The day of the wake came in a flash. Staring into my bathroom mirror, I tediously tied my tie; extending my neck upwards, I slowly looped the wide end of the tie around my neck and pulled it through the knot tightly as I gazed at myself in the mirror. And for the first time in my life, I saw the resemblance of my father looking back at me; the same translucent blue eyes, wide mouth and teeth, and stern face. I whispered the words of the eulogy to myself, practicing the 2 minutes of content I had stayed up the entire night drafting. It was crazy how crafting over 100,000 words of fiction was a breeze and penning together 300 words about my father was like the Manhattan Project. And it wasn’t until around 2 A.M. that morning after I smoked a joint did it dawn on me, that maybe the swarming ominous feeling surrounding a eulogy wasn’t as brooding as it really was. And maybe life was just a series of delivering eulogies; saying goodbye to your childhood, bidding farewell to old friends and lovers, and coming to peace with the culmination of certain times in your life. Maybe life was all about burying things you love and keeping them close to your heart to live on only in your memory.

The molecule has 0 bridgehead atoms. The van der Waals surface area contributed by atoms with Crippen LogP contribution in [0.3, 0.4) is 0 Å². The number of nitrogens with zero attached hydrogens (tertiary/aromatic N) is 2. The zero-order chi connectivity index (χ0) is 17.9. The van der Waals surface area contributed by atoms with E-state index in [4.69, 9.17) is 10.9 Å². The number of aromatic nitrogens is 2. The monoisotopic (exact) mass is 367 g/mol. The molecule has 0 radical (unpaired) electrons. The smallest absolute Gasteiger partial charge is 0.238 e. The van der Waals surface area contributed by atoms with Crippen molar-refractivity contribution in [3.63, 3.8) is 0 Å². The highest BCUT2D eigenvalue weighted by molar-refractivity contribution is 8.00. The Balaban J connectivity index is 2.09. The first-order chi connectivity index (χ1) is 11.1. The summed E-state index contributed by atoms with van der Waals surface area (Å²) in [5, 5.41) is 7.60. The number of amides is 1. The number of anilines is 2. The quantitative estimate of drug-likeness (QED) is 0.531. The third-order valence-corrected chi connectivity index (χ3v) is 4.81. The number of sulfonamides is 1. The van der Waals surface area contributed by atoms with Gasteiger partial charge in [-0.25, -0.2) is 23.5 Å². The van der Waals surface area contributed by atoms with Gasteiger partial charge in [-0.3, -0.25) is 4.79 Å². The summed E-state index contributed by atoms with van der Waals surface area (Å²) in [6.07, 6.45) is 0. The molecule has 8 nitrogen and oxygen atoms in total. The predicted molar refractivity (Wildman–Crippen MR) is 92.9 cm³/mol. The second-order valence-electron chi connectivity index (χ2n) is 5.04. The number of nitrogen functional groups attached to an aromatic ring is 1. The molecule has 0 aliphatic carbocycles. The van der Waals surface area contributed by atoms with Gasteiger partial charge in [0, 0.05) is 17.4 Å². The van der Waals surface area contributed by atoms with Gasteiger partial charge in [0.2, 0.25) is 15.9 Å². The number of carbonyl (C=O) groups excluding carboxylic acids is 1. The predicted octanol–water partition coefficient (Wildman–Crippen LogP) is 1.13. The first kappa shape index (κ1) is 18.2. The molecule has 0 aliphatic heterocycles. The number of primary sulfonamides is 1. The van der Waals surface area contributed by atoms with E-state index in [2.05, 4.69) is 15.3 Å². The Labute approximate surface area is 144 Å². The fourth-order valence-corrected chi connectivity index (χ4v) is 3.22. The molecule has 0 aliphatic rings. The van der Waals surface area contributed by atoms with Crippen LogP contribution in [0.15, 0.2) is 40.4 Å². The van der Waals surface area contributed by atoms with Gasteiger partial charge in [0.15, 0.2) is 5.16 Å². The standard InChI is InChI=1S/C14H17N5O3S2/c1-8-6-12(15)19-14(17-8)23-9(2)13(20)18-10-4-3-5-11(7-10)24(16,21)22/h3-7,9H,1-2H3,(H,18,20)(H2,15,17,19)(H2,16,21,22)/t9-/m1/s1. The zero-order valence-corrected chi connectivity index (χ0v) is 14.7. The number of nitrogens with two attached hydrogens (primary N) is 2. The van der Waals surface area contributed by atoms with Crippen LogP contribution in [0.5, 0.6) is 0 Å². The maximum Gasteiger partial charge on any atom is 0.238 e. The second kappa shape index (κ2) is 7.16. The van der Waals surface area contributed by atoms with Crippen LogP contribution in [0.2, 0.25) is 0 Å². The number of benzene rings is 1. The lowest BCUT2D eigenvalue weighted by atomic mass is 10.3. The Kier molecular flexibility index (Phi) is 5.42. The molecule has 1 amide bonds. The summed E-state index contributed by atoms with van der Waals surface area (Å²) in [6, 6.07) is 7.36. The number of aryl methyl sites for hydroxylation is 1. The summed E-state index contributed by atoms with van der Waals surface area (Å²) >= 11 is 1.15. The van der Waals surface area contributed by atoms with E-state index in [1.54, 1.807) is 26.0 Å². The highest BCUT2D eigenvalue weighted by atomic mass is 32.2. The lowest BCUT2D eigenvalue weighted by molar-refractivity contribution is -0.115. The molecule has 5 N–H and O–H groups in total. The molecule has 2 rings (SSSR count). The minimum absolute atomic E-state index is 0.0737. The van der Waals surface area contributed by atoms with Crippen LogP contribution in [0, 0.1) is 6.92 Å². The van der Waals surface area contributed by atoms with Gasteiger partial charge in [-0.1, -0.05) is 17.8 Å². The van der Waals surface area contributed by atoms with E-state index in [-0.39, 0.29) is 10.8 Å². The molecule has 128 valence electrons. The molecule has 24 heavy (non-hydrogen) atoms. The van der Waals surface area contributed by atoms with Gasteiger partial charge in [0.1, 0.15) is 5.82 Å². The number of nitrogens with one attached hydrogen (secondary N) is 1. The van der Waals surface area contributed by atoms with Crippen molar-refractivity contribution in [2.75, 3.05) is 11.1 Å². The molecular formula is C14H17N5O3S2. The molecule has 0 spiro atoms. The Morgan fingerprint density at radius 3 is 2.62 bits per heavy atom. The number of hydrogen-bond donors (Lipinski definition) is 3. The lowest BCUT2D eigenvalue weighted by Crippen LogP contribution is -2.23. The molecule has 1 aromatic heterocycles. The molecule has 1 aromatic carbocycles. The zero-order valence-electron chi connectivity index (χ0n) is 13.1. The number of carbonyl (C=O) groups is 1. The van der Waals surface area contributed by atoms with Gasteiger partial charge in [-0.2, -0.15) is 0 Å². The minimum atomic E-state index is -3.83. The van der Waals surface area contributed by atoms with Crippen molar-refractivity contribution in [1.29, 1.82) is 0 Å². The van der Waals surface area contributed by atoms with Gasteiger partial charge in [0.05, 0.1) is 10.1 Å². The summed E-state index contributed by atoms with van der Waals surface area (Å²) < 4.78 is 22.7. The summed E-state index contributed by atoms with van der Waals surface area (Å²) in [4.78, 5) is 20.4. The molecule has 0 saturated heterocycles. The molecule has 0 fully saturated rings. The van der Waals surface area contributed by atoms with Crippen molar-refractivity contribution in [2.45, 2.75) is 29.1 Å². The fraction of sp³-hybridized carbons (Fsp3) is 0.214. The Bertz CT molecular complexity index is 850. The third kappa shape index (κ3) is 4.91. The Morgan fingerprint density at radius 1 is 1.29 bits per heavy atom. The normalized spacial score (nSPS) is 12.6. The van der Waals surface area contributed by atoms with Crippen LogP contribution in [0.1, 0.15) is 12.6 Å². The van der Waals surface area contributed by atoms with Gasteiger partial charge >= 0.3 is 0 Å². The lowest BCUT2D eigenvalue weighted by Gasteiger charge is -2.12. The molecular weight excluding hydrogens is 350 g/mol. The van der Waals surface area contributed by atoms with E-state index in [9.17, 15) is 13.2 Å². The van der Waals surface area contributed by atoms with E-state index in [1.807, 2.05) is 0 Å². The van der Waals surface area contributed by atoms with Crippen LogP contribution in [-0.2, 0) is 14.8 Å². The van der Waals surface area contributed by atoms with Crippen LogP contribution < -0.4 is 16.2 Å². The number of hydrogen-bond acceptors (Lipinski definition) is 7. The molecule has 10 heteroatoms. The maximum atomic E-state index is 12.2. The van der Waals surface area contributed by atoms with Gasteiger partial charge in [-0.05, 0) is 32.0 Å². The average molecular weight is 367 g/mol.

The funeral home was filled with nauseating, charnel fragrances from the array of flowers. The outdated, garish wallpaper and popcorn ceiling permeated the feel of the 80s, a time when my father was healthy and very much alive. I recalled my childhood home’s basement with its popcorn ceiling above and the countless nights I spent sneaking out of my bedroom to play Space Invaders on Atari with my younger brother Keith in the basement. We’d tip-toe like stealthy ninjas down the stairs to avoid waking mom and dad. And at some point we had snuck down the stairs for the last time, and we didn’t even know it.
I was the first one there at the wake, which was typical. We had all agreed that we would hold a private viewing for the immediate family, and then we’d close the casket for everyone else. My father’s sunken face and brittle appearance was not how he was supposed to be remembered. His fragile form was a mere shell of his former self. He had been a burly, respectable man who carried himself with confidence his entire life; his loud, imposing voice always commanding attention.